I’m going to stop apologizing for being a childless dog owner.
I was 20 years old when I adopted my first dog, Mortimer. At the time, I had many friends who were pregnant, already had kids, or were planning on having kids in the near future. To be completely honest, the thought of having children terrified me. I knew I wanted to be a mom someday, but I definitely wasn’t ready. So, I got a puppy.
I had heard that having a puppy was good practise for eventually having human children, but I wasn’t nearly prepared for what that entailed. The amount of work, sleepless nights, and messes I had to clean up just within the first week were almost unbearable. I thought to myself, “If this is what parenthood is like, I do not want children.”
Puppies are a lot like children, except they grow up much more quickly. The average puppy stage only lasts for up to a year. Minuscule in comparison to nine or ten with human children. Then there’s the rebellious phase, which occurs within the dog’s second year. For kids, that one can last from the age of 10 to 20. That is 10 years of torment and back-talk. Life with a dog will normalize around the age of three and actually be pleasant and manageable by four at the latest. If you want to have a decent relationship with your human child, expect to start around 20.
20 years of life struggling to raise a non-apologetic, expensive dependant may seem worth it to some people, but definitely not me.
I love dogs. I have always loved dogs. Dogs are sweet and kind. Dogs have decent intentions and love whole-heartedly. Dogs can be selfish, but only for basic wants and needs, and they are more than apologetic if they act out of turn. Watch any “dog shaming” video for proof. In reality, dogs are simply better than people. So, I choose to spend my time with them. And they actually appreciate it!
I’m going to stop apologizing for being a childless dog owner. There are 7.4 billion people in the world, over half of which are under the age of 30. In the year 2014, there were roughly 1.4 million documented homeless children in the United States. With the population rising, the amount of homeless children will only increase. Adding more kids to the world only seems irresponsible and selfish at this point, and the adoption process is incredibly difficult and expensive. It’s seemingly impossible to adopt a child. Trust me, I checked!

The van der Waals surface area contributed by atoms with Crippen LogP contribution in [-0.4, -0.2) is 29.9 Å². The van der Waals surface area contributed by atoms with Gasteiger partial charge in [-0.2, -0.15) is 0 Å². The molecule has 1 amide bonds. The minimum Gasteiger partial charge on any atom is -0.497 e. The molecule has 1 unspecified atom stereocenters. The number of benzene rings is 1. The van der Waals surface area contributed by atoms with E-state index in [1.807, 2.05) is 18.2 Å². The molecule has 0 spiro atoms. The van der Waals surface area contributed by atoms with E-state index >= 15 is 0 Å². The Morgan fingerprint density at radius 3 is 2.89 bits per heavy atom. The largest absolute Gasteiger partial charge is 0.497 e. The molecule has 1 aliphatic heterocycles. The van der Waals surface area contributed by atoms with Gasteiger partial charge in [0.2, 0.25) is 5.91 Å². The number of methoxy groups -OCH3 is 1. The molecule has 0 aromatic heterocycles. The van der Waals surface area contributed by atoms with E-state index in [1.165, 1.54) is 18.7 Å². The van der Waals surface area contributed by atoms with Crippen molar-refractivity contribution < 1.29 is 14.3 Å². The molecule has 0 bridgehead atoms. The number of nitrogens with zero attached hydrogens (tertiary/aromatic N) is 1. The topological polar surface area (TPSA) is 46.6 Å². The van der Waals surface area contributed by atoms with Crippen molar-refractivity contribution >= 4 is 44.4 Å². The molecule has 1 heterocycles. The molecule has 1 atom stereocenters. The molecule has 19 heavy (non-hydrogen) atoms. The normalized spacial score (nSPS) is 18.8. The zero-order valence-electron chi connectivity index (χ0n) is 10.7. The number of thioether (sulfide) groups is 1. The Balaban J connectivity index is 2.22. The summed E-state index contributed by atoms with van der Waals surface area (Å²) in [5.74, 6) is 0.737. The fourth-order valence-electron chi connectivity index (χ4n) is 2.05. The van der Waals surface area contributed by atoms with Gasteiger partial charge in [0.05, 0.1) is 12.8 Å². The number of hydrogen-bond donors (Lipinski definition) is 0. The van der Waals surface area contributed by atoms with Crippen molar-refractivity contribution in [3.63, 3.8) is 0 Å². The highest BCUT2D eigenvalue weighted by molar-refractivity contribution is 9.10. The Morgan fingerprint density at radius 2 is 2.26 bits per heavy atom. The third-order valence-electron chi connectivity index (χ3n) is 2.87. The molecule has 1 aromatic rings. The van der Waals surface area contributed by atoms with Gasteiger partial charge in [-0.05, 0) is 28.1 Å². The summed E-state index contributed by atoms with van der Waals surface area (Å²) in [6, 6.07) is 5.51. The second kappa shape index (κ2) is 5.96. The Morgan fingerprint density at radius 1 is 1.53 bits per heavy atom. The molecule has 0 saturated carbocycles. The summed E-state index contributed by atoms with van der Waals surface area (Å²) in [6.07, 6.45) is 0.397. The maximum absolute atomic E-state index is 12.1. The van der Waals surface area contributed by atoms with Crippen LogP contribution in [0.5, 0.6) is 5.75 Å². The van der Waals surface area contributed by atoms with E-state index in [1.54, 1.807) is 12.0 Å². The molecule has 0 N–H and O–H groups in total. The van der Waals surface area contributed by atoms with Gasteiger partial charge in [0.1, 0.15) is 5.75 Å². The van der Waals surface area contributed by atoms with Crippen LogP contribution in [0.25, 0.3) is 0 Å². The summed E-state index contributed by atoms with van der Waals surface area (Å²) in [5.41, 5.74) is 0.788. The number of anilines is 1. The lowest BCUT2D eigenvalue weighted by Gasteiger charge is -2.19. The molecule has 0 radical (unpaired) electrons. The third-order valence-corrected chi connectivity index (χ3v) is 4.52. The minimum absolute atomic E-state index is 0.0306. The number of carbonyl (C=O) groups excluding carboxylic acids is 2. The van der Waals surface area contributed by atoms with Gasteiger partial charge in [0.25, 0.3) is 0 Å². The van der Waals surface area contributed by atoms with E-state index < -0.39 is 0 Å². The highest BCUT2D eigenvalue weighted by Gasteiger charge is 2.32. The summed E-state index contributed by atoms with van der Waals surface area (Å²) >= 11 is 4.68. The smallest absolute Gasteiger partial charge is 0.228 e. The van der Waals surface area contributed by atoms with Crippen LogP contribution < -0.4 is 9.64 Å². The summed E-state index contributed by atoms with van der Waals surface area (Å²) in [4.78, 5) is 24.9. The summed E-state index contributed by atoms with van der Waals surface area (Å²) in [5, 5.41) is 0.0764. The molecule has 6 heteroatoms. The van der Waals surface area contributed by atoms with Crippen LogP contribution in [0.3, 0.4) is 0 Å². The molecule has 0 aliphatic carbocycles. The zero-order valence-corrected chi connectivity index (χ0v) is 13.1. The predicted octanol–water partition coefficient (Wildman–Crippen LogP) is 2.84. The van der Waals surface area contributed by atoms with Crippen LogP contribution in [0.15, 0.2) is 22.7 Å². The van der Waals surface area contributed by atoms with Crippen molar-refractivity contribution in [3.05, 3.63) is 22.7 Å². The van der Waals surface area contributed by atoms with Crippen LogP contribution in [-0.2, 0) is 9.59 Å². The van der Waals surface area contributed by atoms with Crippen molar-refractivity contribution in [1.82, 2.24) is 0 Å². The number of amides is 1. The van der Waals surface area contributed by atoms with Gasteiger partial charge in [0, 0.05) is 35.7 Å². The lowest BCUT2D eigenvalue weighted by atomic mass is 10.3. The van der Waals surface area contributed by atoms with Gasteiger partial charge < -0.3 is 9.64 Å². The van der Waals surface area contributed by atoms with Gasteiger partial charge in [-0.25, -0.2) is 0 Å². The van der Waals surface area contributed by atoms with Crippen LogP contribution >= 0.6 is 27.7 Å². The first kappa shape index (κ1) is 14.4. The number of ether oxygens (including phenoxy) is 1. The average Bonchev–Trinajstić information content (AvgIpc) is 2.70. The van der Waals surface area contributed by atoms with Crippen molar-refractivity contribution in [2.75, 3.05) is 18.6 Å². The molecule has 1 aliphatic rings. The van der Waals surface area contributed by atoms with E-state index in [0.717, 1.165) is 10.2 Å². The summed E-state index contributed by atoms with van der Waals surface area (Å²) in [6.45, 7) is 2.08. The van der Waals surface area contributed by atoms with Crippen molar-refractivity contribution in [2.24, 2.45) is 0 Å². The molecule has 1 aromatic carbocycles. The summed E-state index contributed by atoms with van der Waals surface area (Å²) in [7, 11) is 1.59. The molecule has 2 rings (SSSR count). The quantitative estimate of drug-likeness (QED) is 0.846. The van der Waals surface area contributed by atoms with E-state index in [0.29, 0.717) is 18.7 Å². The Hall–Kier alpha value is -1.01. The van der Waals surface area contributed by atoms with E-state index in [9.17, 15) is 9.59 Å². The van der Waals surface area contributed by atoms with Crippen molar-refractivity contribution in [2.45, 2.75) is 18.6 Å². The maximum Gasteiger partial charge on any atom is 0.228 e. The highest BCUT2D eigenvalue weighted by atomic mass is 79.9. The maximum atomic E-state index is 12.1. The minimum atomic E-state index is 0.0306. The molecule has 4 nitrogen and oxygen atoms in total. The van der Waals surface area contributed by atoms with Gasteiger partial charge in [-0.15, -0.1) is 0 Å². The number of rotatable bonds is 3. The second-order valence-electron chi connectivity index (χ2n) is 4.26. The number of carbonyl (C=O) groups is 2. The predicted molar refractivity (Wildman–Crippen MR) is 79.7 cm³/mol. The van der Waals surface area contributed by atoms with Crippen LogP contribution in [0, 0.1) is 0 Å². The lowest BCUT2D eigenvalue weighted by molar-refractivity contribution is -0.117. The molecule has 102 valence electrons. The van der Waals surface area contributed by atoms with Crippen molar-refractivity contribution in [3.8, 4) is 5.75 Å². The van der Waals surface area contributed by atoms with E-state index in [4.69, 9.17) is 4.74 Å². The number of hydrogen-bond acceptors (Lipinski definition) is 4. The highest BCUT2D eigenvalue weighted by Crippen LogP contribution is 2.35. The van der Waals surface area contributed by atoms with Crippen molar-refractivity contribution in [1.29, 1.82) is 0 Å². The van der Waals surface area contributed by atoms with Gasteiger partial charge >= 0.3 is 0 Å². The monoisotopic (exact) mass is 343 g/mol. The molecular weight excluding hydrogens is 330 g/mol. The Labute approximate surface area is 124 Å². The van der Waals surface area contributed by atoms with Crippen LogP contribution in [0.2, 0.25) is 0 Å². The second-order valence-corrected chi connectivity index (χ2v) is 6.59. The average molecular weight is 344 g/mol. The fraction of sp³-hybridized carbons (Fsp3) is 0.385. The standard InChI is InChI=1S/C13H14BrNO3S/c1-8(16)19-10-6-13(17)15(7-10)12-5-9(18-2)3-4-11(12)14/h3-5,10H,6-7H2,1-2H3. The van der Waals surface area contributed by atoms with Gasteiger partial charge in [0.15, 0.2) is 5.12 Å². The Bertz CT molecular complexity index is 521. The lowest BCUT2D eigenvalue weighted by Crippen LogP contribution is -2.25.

In comparison to dogs, each year, 3.9 million dogs enter the shelter system in the United States. Approximately 1.2 million are euthanized per year, while the remainder are adopted or wait for their forever homes. Most homeless dogs are not spayed or neutered, meaning the population of stray dogs is constantly growing. Did you know that the average female dog and her puppies can produce an alarming 67,000 puppies in their lifetime? Neither did I.
By adopting two dogs, one male and one female, – and having them fixed, of course – I single handedly prevented the births of 67,000 puppies, making room for 67,000 dogs to be adopted into loving homes. By adopting my dogs instead of having children, I not only saved lives, but I reduced my negative impact on this world.
I made room for more puppies and children to be adopted, because having children wasn’t a priority for me.
I’m going to stop apologizing for being a childless dog owner, because now that I have dogs, I don’t think I could ever have children. And I’m ok with that! Learning these statistics, and researching the impact just one child, or one dog, can have on the world, I wouldn’t feel responsible having my own kids.
I don’t need to apologize for being a childless dog owner, and I don’t need to justify why I won’t be married and have a family of four by the age of 25. I can continue living my life, saving dogs, spreading love and awareness of homeless animals, and possibly influence more to make a difference as well, and that is perfectly alright by me.
*This is an opinion based article, and does not reflect the views of World of Angus*
Photos by Wesley Barber